I was sitting next to a guy at dinner last night who grew up in Swawaw, Alaska.
“Where?” I said.
“Seward. Named after the guy who purchased Alaska. Seward’s Folly, they called it.”
“Oh. That’s right. The old Interior Secretary or whatever he was.” (He was Lincoln’s Secretary of State, but I don’t want you to think I remembered that right off the bat.)
And then I naturally flashed to the Louisiana Purchase, which seemed a folly at the time, too.
Only the $23 purchase of Manhattan Island has not been ridiculed among early North American land acquisitions. (And as it has been pointed out ad nauseum, if the Dutch had merely compounded that $23 at 10% instead of buying Manhattan, they’d have been much better off – 57 quadrillion 518 trillion 389 billion 164 million dollars and change is what it would have come to by now – but the fact is the Manhattan Indians did not thus invest it, and “woulda, coulda, shoulda” – the age-old chant of the Wall Street Indians – doesn’t count).
But I digress. The point is (and I had had the better part of a Sam Adams on tap, which for me is no small binge, so I was thinking freely), I was soon wondering the obvious thing: What’s the next Alaska? What’s the next Louisiana?
You laugh. But that’s just it. They laughed at Alaska, they laughed at Louisiana, and now you laugh at Mars. But think about it.
The moon is a possibility, too, of course, but I think there are already international treaties covering the moon, and I don’t want to start bullying anybody with our wealth, especially with much of the rest of the world in such financial crisis. Our friends in foreign lands could be touchy about the moon.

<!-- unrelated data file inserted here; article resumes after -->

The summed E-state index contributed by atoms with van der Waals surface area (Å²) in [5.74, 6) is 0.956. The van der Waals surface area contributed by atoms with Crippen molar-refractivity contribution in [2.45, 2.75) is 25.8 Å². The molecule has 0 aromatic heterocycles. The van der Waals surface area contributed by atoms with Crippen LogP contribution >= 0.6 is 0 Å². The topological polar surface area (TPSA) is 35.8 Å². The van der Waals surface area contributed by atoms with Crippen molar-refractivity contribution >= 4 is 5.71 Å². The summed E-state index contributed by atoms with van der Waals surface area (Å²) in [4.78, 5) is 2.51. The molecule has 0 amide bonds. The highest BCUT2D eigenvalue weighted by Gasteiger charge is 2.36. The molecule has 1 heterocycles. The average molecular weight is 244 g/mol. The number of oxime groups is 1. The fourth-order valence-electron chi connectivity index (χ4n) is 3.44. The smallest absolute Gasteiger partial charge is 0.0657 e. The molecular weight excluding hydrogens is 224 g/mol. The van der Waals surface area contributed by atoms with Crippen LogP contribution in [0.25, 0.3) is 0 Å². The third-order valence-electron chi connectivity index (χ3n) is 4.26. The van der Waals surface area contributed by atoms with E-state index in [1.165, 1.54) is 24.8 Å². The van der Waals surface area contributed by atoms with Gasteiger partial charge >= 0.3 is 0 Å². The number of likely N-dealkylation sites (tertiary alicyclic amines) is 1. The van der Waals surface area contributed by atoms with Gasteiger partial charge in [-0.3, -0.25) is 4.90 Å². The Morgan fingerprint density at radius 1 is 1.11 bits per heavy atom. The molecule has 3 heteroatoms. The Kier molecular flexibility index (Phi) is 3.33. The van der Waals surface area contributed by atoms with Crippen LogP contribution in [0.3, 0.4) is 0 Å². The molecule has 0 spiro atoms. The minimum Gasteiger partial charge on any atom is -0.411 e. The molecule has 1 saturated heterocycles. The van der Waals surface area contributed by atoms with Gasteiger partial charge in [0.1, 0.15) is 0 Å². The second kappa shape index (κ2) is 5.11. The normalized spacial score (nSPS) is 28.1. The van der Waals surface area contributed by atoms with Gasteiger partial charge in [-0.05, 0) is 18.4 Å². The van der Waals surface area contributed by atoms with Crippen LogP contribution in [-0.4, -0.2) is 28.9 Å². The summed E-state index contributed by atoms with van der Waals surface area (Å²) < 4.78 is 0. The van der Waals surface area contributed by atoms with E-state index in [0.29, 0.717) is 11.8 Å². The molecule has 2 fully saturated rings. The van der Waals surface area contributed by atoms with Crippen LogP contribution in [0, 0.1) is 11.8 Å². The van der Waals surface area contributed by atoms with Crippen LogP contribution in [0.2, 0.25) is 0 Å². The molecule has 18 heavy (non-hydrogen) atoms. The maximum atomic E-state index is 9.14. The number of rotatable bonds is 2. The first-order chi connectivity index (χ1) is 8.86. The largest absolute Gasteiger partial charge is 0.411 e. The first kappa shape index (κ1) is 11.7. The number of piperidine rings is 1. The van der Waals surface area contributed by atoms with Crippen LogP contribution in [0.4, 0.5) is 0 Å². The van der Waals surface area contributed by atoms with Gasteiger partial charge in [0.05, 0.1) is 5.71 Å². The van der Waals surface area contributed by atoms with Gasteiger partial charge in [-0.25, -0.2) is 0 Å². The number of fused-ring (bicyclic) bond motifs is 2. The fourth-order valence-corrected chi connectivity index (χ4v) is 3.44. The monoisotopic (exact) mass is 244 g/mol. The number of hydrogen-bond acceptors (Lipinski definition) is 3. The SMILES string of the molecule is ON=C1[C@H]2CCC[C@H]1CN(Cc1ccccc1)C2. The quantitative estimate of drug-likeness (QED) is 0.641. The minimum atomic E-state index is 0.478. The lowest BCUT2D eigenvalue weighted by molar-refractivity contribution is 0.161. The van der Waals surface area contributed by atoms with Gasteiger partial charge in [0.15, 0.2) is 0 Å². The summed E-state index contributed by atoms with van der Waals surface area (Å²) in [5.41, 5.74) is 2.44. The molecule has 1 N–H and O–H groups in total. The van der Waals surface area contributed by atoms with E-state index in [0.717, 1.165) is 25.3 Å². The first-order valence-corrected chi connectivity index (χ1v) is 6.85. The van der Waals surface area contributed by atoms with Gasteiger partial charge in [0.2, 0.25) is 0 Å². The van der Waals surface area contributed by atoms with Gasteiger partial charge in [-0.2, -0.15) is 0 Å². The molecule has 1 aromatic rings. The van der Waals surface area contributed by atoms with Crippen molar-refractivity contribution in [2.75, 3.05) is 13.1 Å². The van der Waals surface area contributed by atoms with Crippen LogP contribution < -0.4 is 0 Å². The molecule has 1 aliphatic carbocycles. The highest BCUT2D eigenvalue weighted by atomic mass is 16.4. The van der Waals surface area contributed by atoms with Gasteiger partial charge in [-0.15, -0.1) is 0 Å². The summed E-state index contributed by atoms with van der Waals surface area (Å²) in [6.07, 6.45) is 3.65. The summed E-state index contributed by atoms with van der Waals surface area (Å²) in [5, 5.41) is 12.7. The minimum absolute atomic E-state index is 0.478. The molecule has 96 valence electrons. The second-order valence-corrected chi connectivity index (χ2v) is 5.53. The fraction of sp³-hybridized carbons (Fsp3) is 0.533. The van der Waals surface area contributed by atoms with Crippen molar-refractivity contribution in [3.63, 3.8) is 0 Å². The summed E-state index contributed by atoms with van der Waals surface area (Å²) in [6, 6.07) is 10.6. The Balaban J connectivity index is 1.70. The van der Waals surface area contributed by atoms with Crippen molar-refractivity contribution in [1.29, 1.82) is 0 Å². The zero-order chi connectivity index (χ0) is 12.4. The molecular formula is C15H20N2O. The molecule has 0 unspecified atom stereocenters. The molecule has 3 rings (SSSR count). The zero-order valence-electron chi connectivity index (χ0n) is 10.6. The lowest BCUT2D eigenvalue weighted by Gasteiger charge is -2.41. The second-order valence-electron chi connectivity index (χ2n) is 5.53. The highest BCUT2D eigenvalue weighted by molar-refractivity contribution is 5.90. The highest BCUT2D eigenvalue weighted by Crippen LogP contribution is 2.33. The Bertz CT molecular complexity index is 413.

But Mars? Who would feel threatened if we bought their ownership rights in Mars? How many of us can even point it out in the sky? (Summer nights are filled with: “Is that Venus?” “I think it’s Saturn.” “You can tell it’s a planet because it’s not twinkling.” “Yeah, but it’s moving.” “You think it’s a satellite?” “I think it’s a plane.” “You’re moving.”)
And what a face-saving thing this could be. Rather than just give the money to the Russians or the Malaysians or whomever else we’re going to have to help bail out, why not get something for it in return – and help them retain their dignity to boot? This isn’t charity; we’re buying up something of possible future value.
I suppose we could try to buy their rights to the ocean floor or the moon – more immediately valuable things – but as I say, this could appear to be bullying. Indeed, it might be bullying. But no one particularly covets Mars in the short run.
Indeed, we might not even have to come up with all the cash. What if we bought Mars but then turned around and sold the promotional rights for 100 years to the Mars candy company? It’s a private company with billions of bucks (or that’s its image anyway), and in return for just a few of those billions, it could be the only company in the world that owned the bragging rights to another world. Mars could be, at least for 100 years (and not including the mineral and colonization rights), their planet. How are the Gummi Bear people going to compete with that?
I actually have something to say about Gummi Bears, too, but that’s another column.